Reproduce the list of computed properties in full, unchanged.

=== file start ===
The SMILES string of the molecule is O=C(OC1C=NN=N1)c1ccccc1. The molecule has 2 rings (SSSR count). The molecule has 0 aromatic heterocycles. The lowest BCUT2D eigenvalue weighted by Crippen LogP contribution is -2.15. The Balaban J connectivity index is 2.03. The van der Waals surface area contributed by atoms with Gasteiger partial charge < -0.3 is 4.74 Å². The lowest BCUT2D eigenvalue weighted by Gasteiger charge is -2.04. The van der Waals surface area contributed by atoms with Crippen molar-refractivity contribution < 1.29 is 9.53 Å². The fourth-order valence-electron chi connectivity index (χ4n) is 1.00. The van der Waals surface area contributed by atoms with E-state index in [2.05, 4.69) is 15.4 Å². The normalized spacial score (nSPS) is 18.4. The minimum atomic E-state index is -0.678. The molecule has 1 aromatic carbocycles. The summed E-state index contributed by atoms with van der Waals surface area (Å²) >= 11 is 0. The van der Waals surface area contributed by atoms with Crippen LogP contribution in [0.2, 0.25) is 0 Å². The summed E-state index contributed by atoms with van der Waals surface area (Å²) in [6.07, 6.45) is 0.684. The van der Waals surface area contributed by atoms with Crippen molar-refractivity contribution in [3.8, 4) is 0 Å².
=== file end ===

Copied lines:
The SMILES string of the molecule is O=C(OC1C=NN=N1)c1ccccc1. The molecule has 2 rings (SSSR count). The molecule has 0 aromatic heterocycles. The lowest BCUT2D eigenvalue weighted by Crippen LogP contribution is -2.15. The Balaban J connectivity index is 2.03. The van der Waals surface area contributed by atoms with Gasteiger partial charge < -0.3 is 4.74 Å². The lowest BCUT2D eigenvalue weighted by Gasteiger charge is -2.04. The van der Waals surface area contributed by atoms with Crippen molar-refractivity contribution < 1.29 is 9.53 Å². The fourth-order valence-electron chi connectivity index (χ4n) is 1.00. The van der Waals surface area contributed by atoms with E-state index in [2.05, 4.69) is 15.4 Å². The normalized spacial score (nSPS) is 18.4. The minimum atomic E-state index is -0.678. The molecule has 1 aromatic carbocycles. The summed E-state index contributed by atoms with van der Waals surface area (Å²) >= 11 is 0. The van der Waals surface area contributed by atoms with Crippen LogP contribution in [0.2, 0.25) is 0 Å². The summed E-state index contributed by atoms with van der Waals surface area (Å²) in [6.07, 6.45) is 0.684. The van der Waals surface area contributed by atoms with Crippen molar-refractivity contribution in [3.8, 4) is 0 Å².